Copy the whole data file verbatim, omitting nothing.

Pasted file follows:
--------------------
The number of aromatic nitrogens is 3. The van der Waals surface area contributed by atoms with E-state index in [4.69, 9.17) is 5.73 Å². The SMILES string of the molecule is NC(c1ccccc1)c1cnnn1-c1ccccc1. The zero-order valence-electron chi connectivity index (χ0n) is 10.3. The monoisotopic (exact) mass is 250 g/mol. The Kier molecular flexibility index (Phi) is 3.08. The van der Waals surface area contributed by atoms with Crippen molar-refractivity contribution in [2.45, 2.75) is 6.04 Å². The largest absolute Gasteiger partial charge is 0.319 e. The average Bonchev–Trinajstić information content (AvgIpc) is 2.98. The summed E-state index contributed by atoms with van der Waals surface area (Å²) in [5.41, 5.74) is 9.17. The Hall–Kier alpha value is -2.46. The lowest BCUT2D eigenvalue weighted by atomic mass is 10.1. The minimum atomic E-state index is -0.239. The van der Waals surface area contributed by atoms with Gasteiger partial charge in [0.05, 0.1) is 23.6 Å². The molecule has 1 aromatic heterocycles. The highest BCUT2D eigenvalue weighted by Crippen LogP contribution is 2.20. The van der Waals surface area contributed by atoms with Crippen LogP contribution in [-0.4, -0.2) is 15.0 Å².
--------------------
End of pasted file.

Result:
The number of aromatic nitrogens is 3. The van der Waals surface area contributed by atoms with E-state index in [4.69, 9.17) is 5.73 Å². The SMILES string of the molecule is NC(c1ccccc1)c1cnnn1-c1ccccc1. The zero-order valence-electron chi connectivity index (χ0n) is 10.3. The monoisotopic (exact) mass is 250 g/mol. The Kier molecular flexibility index (Phi) is 3.08. The van der Waals surface area contributed by atoms with Crippen molar-refractivity contribution in [2.45, 2.75) is 6.04 Å². The largest absolute Gasteiger partial charge is 0.319 e. The average Bonchev–Trinajstić information content (AvgIpc) is 2.98. The summed E-state index contributed by atoms with van der Waals surface area (Å²) in [5.41, 5.74) is 9.17. The Hall–Kier alpha value is -2.46. The lowest BCUT2D eigenvalue weighted by atomic mass is 10.1. The minimum atomic E-state index is -0.239. The van der Waals surface area contributed by atoms with Gasteiger partial charge in [0.05, 0.1) is 23.6 Å². The molecule has 1 aromatic heterocycles. The highest BCUT2D eigenvalue weighted by Crippen LogP contribution is 2.20. The van der Waals surface area contributed by atoms with Crippen LogP contribution in [-0.4, -0.2) is 15.0 Å².